And while Holmes and the Auriemma Group don’t have hard numbers to back up claims of these point-of-sale installment loan services, the fact that Afterpay has seen a 96% increase in retailer sign-ups in one year suggests they probably do as advertised and drive more online sales.
Popular with Millennials and Gen Z
The growing popularity of these services is driven primarily by younger shoppers, Millennials and Gen Z, and heavy debit card users. Afterpay notes that 86% of its users between the ages of 23 and 36 have used a debit card to sign up for the service, while younger users have done so 91% of the time.
The reason? With only one in three young millennials even owning a credit card, according to a Bankrate survey, and many reluctant to start using them, preferring to pay cash or debit for discretionary purchases, these services appear to offer a form of borrowing more attractive.
Auriemma Research’s study of these payment plans also found that because this financing option provides a clearer repayment path and schedule, people feel more in control and find it easier to budget. “There’s a light at the end of the tunnel, unlike a credit card where they don’t know exactly how much they’ll pay in interest or when they’ll be paid back,” says Holmes.
The transparency of these plans is not the only advantage. Shoppers who know a return is likely to occur, perhaps because they’re trying on multiple sizes in a garment or ordering different outfit choices for an event, can use a zero-rate plan to avoid the full amount of the purchase is removed from their account and then held for several days while the store receives the returned items and processes the refund.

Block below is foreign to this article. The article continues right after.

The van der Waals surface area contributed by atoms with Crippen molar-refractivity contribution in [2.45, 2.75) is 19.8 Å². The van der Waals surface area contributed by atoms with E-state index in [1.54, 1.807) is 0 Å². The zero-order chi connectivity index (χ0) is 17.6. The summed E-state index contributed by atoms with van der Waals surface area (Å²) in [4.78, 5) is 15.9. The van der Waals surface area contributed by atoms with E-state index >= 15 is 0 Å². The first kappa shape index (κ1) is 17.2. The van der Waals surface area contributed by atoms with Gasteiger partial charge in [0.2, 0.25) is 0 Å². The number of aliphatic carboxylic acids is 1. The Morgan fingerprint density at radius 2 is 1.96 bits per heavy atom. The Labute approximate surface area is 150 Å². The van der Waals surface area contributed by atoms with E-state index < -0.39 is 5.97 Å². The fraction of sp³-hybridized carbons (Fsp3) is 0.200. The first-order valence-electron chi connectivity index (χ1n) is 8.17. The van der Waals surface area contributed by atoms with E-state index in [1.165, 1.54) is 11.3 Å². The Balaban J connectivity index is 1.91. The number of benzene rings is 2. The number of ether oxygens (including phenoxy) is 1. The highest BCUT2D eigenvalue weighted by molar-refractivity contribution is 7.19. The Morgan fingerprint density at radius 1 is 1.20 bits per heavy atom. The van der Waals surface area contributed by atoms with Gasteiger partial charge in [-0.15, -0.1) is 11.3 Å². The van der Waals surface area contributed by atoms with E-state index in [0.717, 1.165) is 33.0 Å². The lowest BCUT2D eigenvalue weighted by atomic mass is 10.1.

How to avoid fees
Although some of these services may carry a zero percent interest rate, it is important to remember that they are still a financing option. You’re still borrowing money, which suggests you’re probably spending more than you can actually afford or more than you feel comfortable spending.
And you’re obligated to repay that loan, which means unlike reading your debit card or using cash, you could face late fees, interest rate charges, and even credit problems.
While 95% of people around the world repay their loans on time with Afterpay, according to the company, if you don’t, you could face late fees of $8 per unpaid installment, although late fees totals are capped at 25% of the original order value. . Affirm does not charge any late fees for its loans, but unpaid debts may be sent to collections and if 90 days late will be reported to the credit bureaus and could negatively impact your credit score.
But the real concern isn’t making those payments, but how those small bi-weekly or monthly bills can add up and affect your overall budget, perhaps reducing funds needed to pay for essential items like rent or the grocery store.
Affirm says people borrow around $700 on average per transaction with the company, while Afterpay users borrow less, around $150 per transaction, but return more frequently. In Australia and New Zealand, people who had used Afterpay for more than two years returned to the service 22 times a year. This means that if they spent that average $150 each time, in a year, they would have borrowed $3,300 for non-essential items like clothes and makeup.
“These services can be quite dangerous. They play on our desire to have something that outweighs actual calculations of what we can afford,” says consumer psychologist Kit Yarrow. “Splitting the payouts can trick us into believing that those $200 boots are only $50, because that’s the payout we see, and we’re rationalizing that it’s only $50 right now. “
So while these services can help you pay for necessary purchases and bypass credit card interest rates, they can also trick you into overspending, causing you to lose track of how much money is leaving your account. banking each week, so it is essential to use them. services sparingly and assess whether the enjoyment of owning these items will outlast the term of payment.